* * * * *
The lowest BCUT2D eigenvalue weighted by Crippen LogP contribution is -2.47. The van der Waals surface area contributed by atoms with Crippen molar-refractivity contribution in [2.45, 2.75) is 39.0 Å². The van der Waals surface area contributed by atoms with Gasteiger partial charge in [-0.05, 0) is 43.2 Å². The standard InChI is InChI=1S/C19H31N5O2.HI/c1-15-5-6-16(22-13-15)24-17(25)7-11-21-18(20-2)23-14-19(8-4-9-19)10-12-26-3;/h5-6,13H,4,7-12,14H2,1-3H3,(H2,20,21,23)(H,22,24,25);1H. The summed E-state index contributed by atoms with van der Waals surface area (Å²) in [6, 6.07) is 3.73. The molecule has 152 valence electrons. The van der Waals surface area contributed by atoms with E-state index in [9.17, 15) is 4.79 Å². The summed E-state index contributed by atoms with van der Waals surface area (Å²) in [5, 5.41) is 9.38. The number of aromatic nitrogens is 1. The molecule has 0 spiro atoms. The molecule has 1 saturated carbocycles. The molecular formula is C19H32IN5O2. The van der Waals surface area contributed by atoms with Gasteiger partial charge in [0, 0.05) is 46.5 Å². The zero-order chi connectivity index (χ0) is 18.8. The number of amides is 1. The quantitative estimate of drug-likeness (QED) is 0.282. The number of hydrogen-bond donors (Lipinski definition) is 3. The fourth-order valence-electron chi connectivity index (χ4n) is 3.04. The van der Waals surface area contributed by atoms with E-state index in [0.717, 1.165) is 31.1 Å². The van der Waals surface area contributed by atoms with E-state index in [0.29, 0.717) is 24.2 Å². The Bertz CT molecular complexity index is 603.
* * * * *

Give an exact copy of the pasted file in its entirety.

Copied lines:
The lowest BCUT2D eigenvalue weighted by Crippen LogP contribution is -2.47. The van der Waals surface area contributed by atoms with Crippen molar-refractivity contribution in [2.45, 2.75) is 39.0 Å². The van der Waals surface area contributed by atoms with Gasteiger partial charge in [-0.05, 0) is 43.2 Å². The standard InChI is InChI=1S/C19H31N5O2.HI/c1-15-5-6-16(22-13-15)24-17(25)7-11-21-18(20-2)23-14-19(8-4-9-19)10-12-26-3;/h5-6,13H,4,7-12,14H2,1-3H3,(H2,20,21,23)(H,22,24,25);1H. The summed E-state index contributed by atoms with van der Waals surface area (Å²) in [6, 6.07) is 3.73. The molecule has 152 valence electrons. The van der Waals surface area contributed by atoms with E-state index in [9.17, 15) is 4.79 Å². The summed E-state index contributed by atoms with van der Waals surface area (Å²) in [5, 5.41) is 9.38. The number of aromatic nitrogens is 1. The molecule has 0 spiro atoms. The molecule has 1 saturated carbocycles. The molecular formula is C19H32IN5O2. The van der Waals surface area contributed by atoms with Gasteiger partial charge in [0, 0.05) is 46.5 Å². The zero-order chi connectivity index (χ0) is 18.8. The number of amides is 1. The quantitative estimate of drug-likeness (QED) is 0.282. The number of hydrogen-bond donors (Lipinski definition) is 3. The fourth-order valence-electron chi connectivity index (χ4n) is 3.04. The van der Waals surface area contributed by atoms with E-state index in [0.717, 1.165) is 31.1 Å². The van der Waals surface area contributed by atoms with E-state index in [0.29, 0.717) is 24.2 Å². The Bertz CT molecular complexity index is 603.